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Abe readies now-or-never push for TPP, pension change

Prime Minister Shinzo Abe, right, poses with Komeito chief Natsuo Yamaguchi.

TOKYO -- Japan's ruling party aims to pass high-priority legislation such as pension reform and ratify the Trans-Pacific Partnership by mid-December in an extended Diet session, fearing this year may be the last chance to turn these measures into law.

"We need to enact pension reform during this session, whatever it takes," Prime Minister Shinzo Abe told leaders of the Liberal Democratic Party on Monday. The same goes for ratifying the TPP, he said, noting the move would underscore Japan's continued support for the trade pact.

The LDP and junior coalition partner Komeito have extended the current Diet session, originally set to end Wednesday, until Dec. 14 to make time for this push.

Do what it takes

Neither of these initiatives has strong public backing. A poll conducted by The Nikkei from Friday to Sunday showed that respondents opposed the pension reform 57% to 29%. Opinion on the TPP split evenly, with 37% in favor and 37% against the trade pact.

Abe will press on nonetheless. American President-elect Donald Trump has pledged to pull the U.S. from the TPP on his first day in office, which would effectively scrap the carefully constructed free trade framework. This Diet session is Japan's last chance to ratify the pact while it remains nominally alive. The prime minister told the upper house Monday he aims to broadcast Japan's steadfast support for the deal to the world and lean heavily on the U.S. to recognize the TPP's significance.

The pension bill, too, has reached the do-or-die stage. The proposal would link payouts more closely to wage fluctuations, cutting benefits if pay falls for the working-age population to ensure the system remains solvent into the future. Opposition lawmakers are revving up attacks labeling the bill an attempt to slash pensions. Public opinion on the measure could darken further if discussions are carried over to the next session.

Komeito wants the matter settled by the end of 2016 to avoid swaying the Tokyo Metropolitan Assembly election next summer -- a race on par with Diet elections in terms of importance, as far as the party is concerned.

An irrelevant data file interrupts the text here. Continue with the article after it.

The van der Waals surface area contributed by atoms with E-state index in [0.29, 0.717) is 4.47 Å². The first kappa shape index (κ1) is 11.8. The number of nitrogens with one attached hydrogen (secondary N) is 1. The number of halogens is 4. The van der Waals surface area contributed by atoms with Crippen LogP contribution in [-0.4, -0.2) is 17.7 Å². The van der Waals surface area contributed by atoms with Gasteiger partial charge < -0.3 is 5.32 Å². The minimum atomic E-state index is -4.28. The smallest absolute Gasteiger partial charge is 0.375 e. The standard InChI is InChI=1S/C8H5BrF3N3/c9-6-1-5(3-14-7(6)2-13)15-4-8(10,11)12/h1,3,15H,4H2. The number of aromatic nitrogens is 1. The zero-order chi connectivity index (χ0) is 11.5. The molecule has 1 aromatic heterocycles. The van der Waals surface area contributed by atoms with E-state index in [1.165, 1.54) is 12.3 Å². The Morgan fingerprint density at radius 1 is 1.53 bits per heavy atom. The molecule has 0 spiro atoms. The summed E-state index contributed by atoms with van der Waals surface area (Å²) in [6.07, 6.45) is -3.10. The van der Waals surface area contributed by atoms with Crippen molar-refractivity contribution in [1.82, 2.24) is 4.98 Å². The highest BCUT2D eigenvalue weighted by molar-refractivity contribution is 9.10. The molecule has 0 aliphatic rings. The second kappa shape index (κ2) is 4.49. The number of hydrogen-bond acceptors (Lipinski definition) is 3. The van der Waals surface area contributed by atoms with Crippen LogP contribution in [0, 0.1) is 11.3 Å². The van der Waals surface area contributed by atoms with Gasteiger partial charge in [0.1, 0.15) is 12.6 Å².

A bill paving the way for integrated resorts, including casinos, could come up as well. Chief Cabinet Secretary Yoshihide Suga urged the ruling party to consider the bill Monday. Democratic Party lawmaker Akihisa Nagashima has called for discussion within his opposition party as well.

Supporters seek to bring the bill before a lower-house committee as soon as Wednesday. But though Komeito has consented to debate on the measure, lawmakers in the party remain on the fence about enacting it.

Prospects also are dicey for changes this session to the Japan-U.S. Acquisition and Cross-Servicing Agreement. Foreign Minister Fumio Kishida, the official in charge of the agreement, already has his hands full with the TPP.

Stall tactics

The Abe government bills itself as prioritizing economic policy, a subject of particular public concern. But the ruling coalition has had few reservations in the past about pushing through controversial national security and state-secrets legislation despite both public objections and strong resistance from opposition parties.

The cabinet's approval rating is a healthy 58%, a level the government seems to think sufficient to absorb any damage that may come of pursuing unpopular policies.

Opposition leaders are making a point of objecting to the extended Diet session. The Democratic Party "opposes the extension," Secretary-General Yoshihiko Noda told reporters Monday, calling it "a matter of principle that discussion be brought to a close within the designated legislative session." He blamed schedule overruns on the ruling coalition, citing ministerial gaffes and attempts to ram through ratification of the TPP.

Were the session to end as initially planned, Noda and other opposition leaders would lose an opportunity to take Abe and key ministers to task publicly for these matters. But standing firm against the extension lets these lawmakers draw a contrast between themselves and the LDP, which they say is working to push through a pension measure that would pose an additional burden on the elderly.

The opposition has offered no alternative to the pension-reform proposal. Instead, the plan is to push back by filing a no-confidence motion Tuesday against Yasuhisa Shiozaki, minister of health, labor and welfare, and a censure motion against Hideki Niwa, a lower-house lawmaker and head of the LDP's Health, Labor and Welfare Division.

But these tactics can go only so far. Sources in the prime minister's office have indicated the ruling coalition could even extend the Diet session once again if the opposition continues to stall the pension measure. Though many in the ruling party are leery of such an approach, opposition lawmakers are apparently growing nervous, noting a double extension could let Abe dissolve the lower house before the year ends.


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